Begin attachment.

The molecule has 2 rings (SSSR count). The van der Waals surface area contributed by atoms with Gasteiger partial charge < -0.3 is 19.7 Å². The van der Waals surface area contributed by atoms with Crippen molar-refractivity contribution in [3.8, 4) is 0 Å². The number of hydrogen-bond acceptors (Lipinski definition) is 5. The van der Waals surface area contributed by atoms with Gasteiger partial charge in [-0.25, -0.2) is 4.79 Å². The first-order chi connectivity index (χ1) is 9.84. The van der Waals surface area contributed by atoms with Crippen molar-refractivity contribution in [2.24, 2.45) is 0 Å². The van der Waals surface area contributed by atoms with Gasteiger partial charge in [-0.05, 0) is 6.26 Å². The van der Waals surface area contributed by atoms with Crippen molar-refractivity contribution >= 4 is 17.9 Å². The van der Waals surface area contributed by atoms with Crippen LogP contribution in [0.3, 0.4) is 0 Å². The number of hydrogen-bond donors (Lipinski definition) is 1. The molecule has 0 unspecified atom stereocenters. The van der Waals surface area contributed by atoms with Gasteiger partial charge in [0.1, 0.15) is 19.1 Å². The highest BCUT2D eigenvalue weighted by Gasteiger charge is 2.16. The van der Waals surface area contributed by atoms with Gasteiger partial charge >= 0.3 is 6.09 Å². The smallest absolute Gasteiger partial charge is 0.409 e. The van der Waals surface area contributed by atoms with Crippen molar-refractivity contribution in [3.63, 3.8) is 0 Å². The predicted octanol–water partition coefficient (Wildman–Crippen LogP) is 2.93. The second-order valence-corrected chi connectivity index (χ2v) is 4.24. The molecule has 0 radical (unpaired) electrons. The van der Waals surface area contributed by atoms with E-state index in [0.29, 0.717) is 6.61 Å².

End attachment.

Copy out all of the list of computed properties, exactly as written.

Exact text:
The molecule has 2 rings (SSSR count). The van der Waals surface area contributed by atoms with Gasteiger partial charge < -0.3 is 19.7 Å². The van der Waals surface area contributed by atoms with Crippen molar-refractivity contribution in [3.8, 4) is 0 Å². The number of hydrogen-bond acceptors (Lipinski definition) is 5. The van der Waals surface area contributed by atoms with Gasteiger partial charge in [-0.25, -0.2) is 4.79 Å². The first-order chi connectivity index (χ1) is 9.84. The van der Waals surface area contributed by atoms with Crippen molar-refractivity contribution in [2.24, 2.45) is 0 Å². The van der Waals surface area contributed by atoms with Gasteiger partial charge in [-0.05, 0) is 6.26 Å². The van der Waals surface area contributed by atoms with Crippen molar-refractivity contribution >= 4 is 17.9 Å². The van der Waals surface area contributed by atoms with Crippen LogP contribution in [0.3, 0.4) is 0 Å². The number of hydrogen-bond donors (Lipinski definition) is 1. The molecule has 0 unspecified atom stereocenters. The van der Waals surface area contributed by atoms with Gasteiger partial charge in [0.1, 0.15) is 19.1 Å². The highest BCUT2D eigenvalue weighted by Gasteiger charge is 2.16. The van der Waals surface area contributed by atoms with Gasteiger partial charge >= 0.3 is 6.09 Å². The smallest absolute Gasteiger partial charge is 0.409 e. The van der Waals surface area contributed by atoms with Crippen molar-refractivity contribution in [3.63, 3.8) is 0 Å². The predicted octanol–water partition coefficient (Wildman–Crippen LogP) is 2.93. The second-order valence-corrected chi connectivity index (χ2v) is 4.24. The molecule has 0 radical (unpaired) electrons. The van der Waals surface area contributed by atoms with E-state index in [0.29, 0.717) is 6.61 Å².